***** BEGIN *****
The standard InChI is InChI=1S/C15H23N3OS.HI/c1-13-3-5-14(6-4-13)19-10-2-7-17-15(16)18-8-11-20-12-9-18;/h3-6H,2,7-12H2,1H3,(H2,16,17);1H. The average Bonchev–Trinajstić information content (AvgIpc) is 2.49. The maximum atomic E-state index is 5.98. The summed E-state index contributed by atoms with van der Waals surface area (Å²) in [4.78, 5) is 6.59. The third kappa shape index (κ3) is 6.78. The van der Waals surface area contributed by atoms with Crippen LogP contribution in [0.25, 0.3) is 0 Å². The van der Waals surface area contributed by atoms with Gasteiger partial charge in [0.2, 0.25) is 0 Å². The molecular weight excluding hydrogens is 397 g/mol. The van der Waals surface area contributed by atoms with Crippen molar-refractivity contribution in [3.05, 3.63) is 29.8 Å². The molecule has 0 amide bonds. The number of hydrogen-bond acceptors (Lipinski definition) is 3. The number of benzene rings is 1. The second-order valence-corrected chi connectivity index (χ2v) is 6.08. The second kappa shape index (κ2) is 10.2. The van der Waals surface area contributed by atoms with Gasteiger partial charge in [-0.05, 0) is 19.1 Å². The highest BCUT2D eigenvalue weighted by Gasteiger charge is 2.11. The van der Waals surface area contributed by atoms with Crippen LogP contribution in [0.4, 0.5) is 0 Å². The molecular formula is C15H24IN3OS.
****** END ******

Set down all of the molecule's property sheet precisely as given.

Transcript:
The standard InChI is InChI=1S/C15H23N3OS.HI/c1-13-3-5-14(6-4-13)19-10-2-7-17-15(16)18-8-11-20-12-9-18;/h3-6H,2,7-12H2,1H3,(H2,16,17);1H. The average Bonchev–Trinajstić information content (AvgIpc) is 2.49. The maximum atomic E-state index is 5.98. The summed E-state index contributed by atoms with van der Waals surface area (Å²) in [4.78, 5) is 6.59. The third kappa shape index (κ3) is 6.78. The van der Waals surface area contributed by atoms with Crippen LogP contribution in [0.25, 0.3) is 0 Å². The van der Waals surface area contributed by atoms with Gasteiger partial charge in [0.2, 0.25) is 0 Å². The molecular weight excluding hydrogens is 397 g/mol. The van der Waals surface area contributed by atoms with Crippen molar-refractivity contribution in [3.05, 3.63) is 29.8 Å². The molecule has 0 amide bonds. The number of hydrogen-bond acceptors (Lipinski definition) is 3. The number of benzene rings is 1. The second-order valence-corrected chi connectivity index (χ2v) is 6.08. The second kappa shape index (κ2) is 10.2. The van der Waals surface area contributed by atoms with Gasteiger partial charge in [-0.05, 0) is 19.1 Å². The highest BCUT2D eigenvalue weighted by Gasteiger charge is 2.11. The van der Waals surface area contributed by atoms with Crippen LogP contribution in [0.4, 0.5) is 0 Å². The molecular formula is C15H24IN3OS.